"The Flash" Adds "Harry Potter" Star Tom Felton as Series Regular
I first discovered the joy of comics in 1980 when some girls on my school bus brought in their father's copies of Wendy and Richard Pini's "Elfquest" and the rest, as they say, is history. Since then, I've written freelance interviews and articles for "Wizard" (going all the way back to the first issue), headed up the Small Press Expo and the Ignatz Awards, served as an Eisner judge and written reviews regularly since 1999 (first for iComics.com, then moving to my own site Read About Comics).
I moved to the Washington DC area in 1974 and have yet to leave. I design and develop training for the Federal government during the day, and I've had both fiction and non-fiction professionally published. In my spare time I train for marathons and triathlons. I've promised my friends one of these days I'll run a race dressed as the Flash.
FIRST COMIC: "Elfquest" #5
FAVORITE CHARACTER: Fone Bone, Captain Britain, Rachel Summers Grey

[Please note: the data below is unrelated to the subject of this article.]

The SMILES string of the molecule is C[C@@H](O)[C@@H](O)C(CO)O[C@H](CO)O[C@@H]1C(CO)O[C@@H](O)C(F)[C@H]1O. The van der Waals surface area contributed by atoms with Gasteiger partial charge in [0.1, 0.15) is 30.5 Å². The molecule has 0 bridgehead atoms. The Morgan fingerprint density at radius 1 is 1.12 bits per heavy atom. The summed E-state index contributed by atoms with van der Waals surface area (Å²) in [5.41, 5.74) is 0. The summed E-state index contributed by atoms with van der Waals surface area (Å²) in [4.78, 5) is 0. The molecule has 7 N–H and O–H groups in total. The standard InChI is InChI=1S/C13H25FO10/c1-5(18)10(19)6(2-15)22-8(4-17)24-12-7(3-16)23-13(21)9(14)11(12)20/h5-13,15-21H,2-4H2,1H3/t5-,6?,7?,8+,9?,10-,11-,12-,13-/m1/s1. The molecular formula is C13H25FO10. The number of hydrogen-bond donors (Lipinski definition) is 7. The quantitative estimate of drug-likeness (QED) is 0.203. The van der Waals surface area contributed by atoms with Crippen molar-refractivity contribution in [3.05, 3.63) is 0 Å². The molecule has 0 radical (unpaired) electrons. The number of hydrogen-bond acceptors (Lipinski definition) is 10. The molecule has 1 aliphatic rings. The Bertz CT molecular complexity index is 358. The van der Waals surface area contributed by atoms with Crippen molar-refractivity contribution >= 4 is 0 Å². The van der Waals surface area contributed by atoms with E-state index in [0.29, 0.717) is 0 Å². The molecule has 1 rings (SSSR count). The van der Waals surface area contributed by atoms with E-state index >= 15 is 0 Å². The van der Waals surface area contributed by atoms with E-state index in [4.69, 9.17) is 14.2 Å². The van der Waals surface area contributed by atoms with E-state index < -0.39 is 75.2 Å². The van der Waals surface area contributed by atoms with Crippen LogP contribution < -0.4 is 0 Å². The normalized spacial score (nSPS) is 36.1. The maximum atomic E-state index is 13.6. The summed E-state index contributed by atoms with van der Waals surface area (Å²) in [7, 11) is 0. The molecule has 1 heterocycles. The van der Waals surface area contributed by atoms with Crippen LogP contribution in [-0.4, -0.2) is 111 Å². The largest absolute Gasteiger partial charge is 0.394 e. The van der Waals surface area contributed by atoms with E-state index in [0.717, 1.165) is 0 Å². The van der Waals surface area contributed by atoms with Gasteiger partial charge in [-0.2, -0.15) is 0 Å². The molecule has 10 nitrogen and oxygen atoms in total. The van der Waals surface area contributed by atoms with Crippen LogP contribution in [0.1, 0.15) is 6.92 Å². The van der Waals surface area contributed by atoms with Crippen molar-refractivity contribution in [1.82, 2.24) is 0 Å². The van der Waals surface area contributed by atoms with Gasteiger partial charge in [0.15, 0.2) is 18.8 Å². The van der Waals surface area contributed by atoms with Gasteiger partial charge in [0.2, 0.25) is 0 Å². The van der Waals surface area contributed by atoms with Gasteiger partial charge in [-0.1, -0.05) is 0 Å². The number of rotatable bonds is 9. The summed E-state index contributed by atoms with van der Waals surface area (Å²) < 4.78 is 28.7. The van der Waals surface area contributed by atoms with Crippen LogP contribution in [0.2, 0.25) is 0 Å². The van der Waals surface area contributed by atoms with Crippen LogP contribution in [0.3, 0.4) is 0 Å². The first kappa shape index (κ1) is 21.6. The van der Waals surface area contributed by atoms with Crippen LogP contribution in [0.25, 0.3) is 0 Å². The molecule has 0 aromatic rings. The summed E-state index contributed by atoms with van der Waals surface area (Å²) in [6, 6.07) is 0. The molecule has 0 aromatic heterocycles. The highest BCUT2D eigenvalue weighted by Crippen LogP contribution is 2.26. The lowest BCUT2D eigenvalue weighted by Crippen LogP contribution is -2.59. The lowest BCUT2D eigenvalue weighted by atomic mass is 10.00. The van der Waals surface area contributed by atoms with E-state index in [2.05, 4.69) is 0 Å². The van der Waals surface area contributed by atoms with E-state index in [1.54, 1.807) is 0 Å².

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"Superboy" is deep into its endgame from Jeff Lemire and Pier Gallo.
"Usagi Yojimbo" continues to be a model of consistency.
This feels more like an issue of "Generation Hope" than "Uncanny X-Men."
It's a brisk read, but Ben Oliver's art sure is pretty.
"Flashpoint Oliver Queen is a jerk." Printing those five words over and over again might have been more entertaining.
The idea of a Lakota Batman sounds ludicrous, but somehow Grant Morrison makes it work.
Building a better superhuman isn't all it's cracked up to be.
Quite possibly the most anti-climactic end to a major story in "Fables" history, alas.
It's a tough life, being a dog.
Unfortunately, the exciting scene on the cover has nothing to do with the contents of this comic.
Where's Bart Allen? As it turns out, right where he should be.
What at first seems unremarkable may actually have an important plot point for "Flashpoint" buried inside of it.
Bit by bit, "Dark Horse Presents" is finding its new voice.
"Hellblazer" delights in faking out its audience, and its audience delights in being faked out.
Cornball dialogue goes a long way towards killing reader enthusiasm here.
Wrap it up!
This is just another reason to miss Bryan Q. Miller's take on "Batgirl," come September.
"Planet Red Hulk" wraps up with an ending that I suspect few will see coming.
As an example of Daniel's "Batman" run, this is not the one to look at.
"Samurai's Blood" is a pretty comic, but one that relies a bit too much on samurai cliché.